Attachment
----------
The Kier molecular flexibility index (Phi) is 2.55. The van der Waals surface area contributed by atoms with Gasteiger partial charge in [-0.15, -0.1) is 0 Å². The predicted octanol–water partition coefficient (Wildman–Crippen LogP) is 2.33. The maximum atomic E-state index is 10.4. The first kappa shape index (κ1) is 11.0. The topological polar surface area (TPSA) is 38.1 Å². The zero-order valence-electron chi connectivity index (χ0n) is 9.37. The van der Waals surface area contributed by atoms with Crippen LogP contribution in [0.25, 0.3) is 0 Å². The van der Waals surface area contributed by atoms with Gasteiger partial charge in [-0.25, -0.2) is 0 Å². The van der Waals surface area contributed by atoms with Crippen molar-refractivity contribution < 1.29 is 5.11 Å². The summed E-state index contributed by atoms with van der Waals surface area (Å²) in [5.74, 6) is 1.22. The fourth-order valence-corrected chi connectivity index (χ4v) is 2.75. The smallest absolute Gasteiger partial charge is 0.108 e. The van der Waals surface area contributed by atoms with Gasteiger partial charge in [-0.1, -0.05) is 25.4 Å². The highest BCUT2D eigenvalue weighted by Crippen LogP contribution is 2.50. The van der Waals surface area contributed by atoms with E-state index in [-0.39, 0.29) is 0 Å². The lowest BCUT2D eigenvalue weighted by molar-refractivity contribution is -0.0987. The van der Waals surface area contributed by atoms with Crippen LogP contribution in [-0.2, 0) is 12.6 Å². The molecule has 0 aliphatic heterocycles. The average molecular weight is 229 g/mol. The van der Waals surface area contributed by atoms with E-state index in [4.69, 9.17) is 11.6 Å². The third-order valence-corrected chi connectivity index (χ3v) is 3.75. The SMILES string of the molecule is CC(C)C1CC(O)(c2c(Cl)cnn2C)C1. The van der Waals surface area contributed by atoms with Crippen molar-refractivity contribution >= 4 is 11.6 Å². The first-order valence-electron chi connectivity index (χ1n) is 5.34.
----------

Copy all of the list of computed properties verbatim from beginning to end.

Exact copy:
The Kier molecular flexibility index (Phi) is 2.55. The van der Waals surface area contributed by atoms with Gasteiger partial charge in [-0.15, -0.1) is 0 Å². The predicted octanol–water partition coefficient (Wildman–Crippen LogP) is 2.33. The maximum atomic E-state index is 10.4. The first kappa shape index (κ1) is 11.0. The topological polar surface area (TPSA) is 38.1 Å². The zero-order valence-electron chi connectivity index (χ0n) is 9.37. The van der Waals surface area contributed by atoms with Crippen LogP contribution in [0.25, 0.3) is 0 Å². The van der Waals surface area contributed by atoms with Gasteiger partial charge in [-0.25, -0.2) is 0 Å². The van der Waals surface area contributed by atoms with Crippen molar-refractivity contribution < 1.29 is 5.11 Å². The summed E-state index contributed by atoms with van der Waals surface area (Å²) in [5.74, 6) is 1.22. The fourth-order valence-corrected chi connectivity index (χ4v) is 2.75. The smallest absolute Gasteiger partial charge is 0.108 e. The van der Waals surface area contributed by atoms with Gasteiger partial charge in [-0.1, -0.05) is 25.4 Å². The highest BCUT2D eigenvalue weighted by Crippen LogP contribution is 2.50. The van der Waals surface area contributed by atoms with E-state index in [-0.39, 0.29) is 0 Å². The lowest BCUT2D eigenvalue weighted by molar-refractivity contribution is -0.0987. The van der Waals surface area contributed by atoms with Crippen LogP contribution in [-0.2, 0) is 12.6 Å². The molecule has 0 aliphatic heterocycles. The average molecular weight is 229 g/mol. The van der Waals surface area contributed by atoms with E-state index in [4.69, 9.17) is 11.6 Å². The third-order valence-corrected chi connectivity index (χ3v) is 3.75. The SMILES string of the molecule is CC(C)C1CC(O)(c2c(Cl)cnn2C)C1. The van der Waals surface area contributed by atoms with Crippen molar-refractivity contribution >= 4 is 11.6 Å². The first-order valence-electron chi connectivity index (χ1n) is 5.34.